What’s the Meaning of Karate’s Different Belt Colors? (The Answer Will Blow Your Mind)

Did you know?

The various belt colors in Karate symbolize the stages of a growing plant.

It’s a circle of life.

The longer you practice Karate, the more you’ll see yourself changing and growing just as a plant does.

The belt colors tell a story…

Of life, growth & advancement.

From the beginning and birth (white belt) to the intermediate parts of development (orange, green, blue etc.) to maturing and going beyond (purple, brown, black belt).

The belts symbolize your progress as an individual – both inside & outside the dojo.

You’ll understand when you see my illustrations below.

Check it out:

White Belt

 

Yellow Belt

 

Orange Belt

 

Green belt

 

Blue Belt

 

Purple Belt

 

Brown Belt

 

Black Belt

 

And so…

The circle of life continues.

But remember; it’s not just about becoming more skilled.

It’s also about improving your core character, to become a better person as a whole.

Going up a rank gives you the opportunity to do and be better – to reach for more.

Expand on your knowledge and skills as you grow, and always try to embody the true meaning of each of the belt colors along the way.

It’s not really about the belt.

It’s about what it stands for.

49 Comments

  • Hisham
    Nice! But different styles have belts in different orders(mine included)...well I guess a little mix-up in the cycle may suit some people :D
  • Sven
    Waaaaaaaaay back everyone had the same belt - everyone's belts were white. In Okinawa tons of dojos were outdoors because they believed that being one with the world would root their souls and they would grow into better people.In the summer, their belts got stained yellow, orange and green by the grass and the sun. As they trained more and more for many years their belts started to fade in color. The winter rains helped in darkening the once bright, playful colors into darker blue, purple and brown ones. The belts eventually got so dirty and dark that it looked almost black.At that point the more knowledgeable student discovered that, even though his belt is black, it is still white beneath it all.
    • Neil
      I'm under the impression the belt system was taken from Judo, who used the colour coded system from Japanese university swim club caps. I also thought old school Okinawan karate students didn't wear Gi, so no belts. I've seen pictures of them training in traditional clothes or (what I'm guessing to be) underwear, though some do show the Sensei wearing a Gi and black belt.
    • I've heard this story several times with varying origins. I'm pretty sure this is an urban legend. The gi is more likely to go through these colour changes than the belt.What makes more sense to me is that the colour grades were taken from another system (I heard swimming classes was the source, but this could be wrong too).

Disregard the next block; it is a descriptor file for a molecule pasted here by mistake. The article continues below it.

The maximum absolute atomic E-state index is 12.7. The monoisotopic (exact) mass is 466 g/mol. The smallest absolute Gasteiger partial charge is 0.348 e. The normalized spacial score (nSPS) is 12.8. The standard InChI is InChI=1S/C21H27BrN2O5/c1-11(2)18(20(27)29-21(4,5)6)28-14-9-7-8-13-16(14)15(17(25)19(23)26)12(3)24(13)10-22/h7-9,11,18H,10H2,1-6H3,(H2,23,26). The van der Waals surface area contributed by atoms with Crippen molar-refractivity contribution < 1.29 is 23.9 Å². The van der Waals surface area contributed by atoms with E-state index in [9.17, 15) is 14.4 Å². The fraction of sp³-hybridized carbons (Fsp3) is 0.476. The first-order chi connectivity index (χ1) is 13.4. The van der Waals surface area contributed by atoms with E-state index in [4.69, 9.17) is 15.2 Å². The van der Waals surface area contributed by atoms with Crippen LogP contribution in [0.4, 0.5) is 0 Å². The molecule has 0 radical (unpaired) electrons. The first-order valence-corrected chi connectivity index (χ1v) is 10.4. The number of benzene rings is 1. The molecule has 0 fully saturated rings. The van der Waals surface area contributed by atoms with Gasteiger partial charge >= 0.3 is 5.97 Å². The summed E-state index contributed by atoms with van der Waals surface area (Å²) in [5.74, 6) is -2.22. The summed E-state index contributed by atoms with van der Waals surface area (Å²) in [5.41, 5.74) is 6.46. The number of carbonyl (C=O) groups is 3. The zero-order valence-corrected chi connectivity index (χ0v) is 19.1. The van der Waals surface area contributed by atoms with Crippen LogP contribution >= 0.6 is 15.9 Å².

• Rohan
      Given the Japanese/Okinawan people's propensity for cleanliness, presentation and perfection in all they do, it wouldn't makes sense for them to keep their uniforms and belts stained unwashed. The dirty belt account, I fear, is just urban legend, no doubt perpetuated by certain teachers (Eastern and Western) who felt the need to mystify certain aspects of Eastern martial art culture.History tells us that as karate migrated to Japan, they adopted Jigoro Kano's judo belt-rank system, which in turn was borrowed from the Dan ranking system used in the ancient game of Go. Go is an ancient board game going back to the Edo Period, where black and white "stones" are used. To this day, they still use the Dan system for proficiency in Go and other games such as Shoji (Japanese form of chess) and Renju, and other activites like Ikebana (flower arrangement), Shodo (calligraphy) and Sado (Tea Ceremony).Kano Sensei's status in Japanese martial arts and his relationship with Funakoshi were key factors in Japan's acceptance of this "new" martial art. Hence, it stands to reason that Okinawan karate would adopt the rank system from Japan's most popular empty-handed art.As karate classes grew, it made sense to add more colors in order to quickly identify a person's level of skill and knowledge of the curriculum, as well as facilitate group training. Given the Japanese people's knack for giving symbolic meaning to everything (which isn't a bad thing, not at all), it also makes sense that each color would and could symbolize a certain stage of growth.I say all that to say, we should examine whether certain legends are true before we accept them as true. Osu!
      • vic arnoldS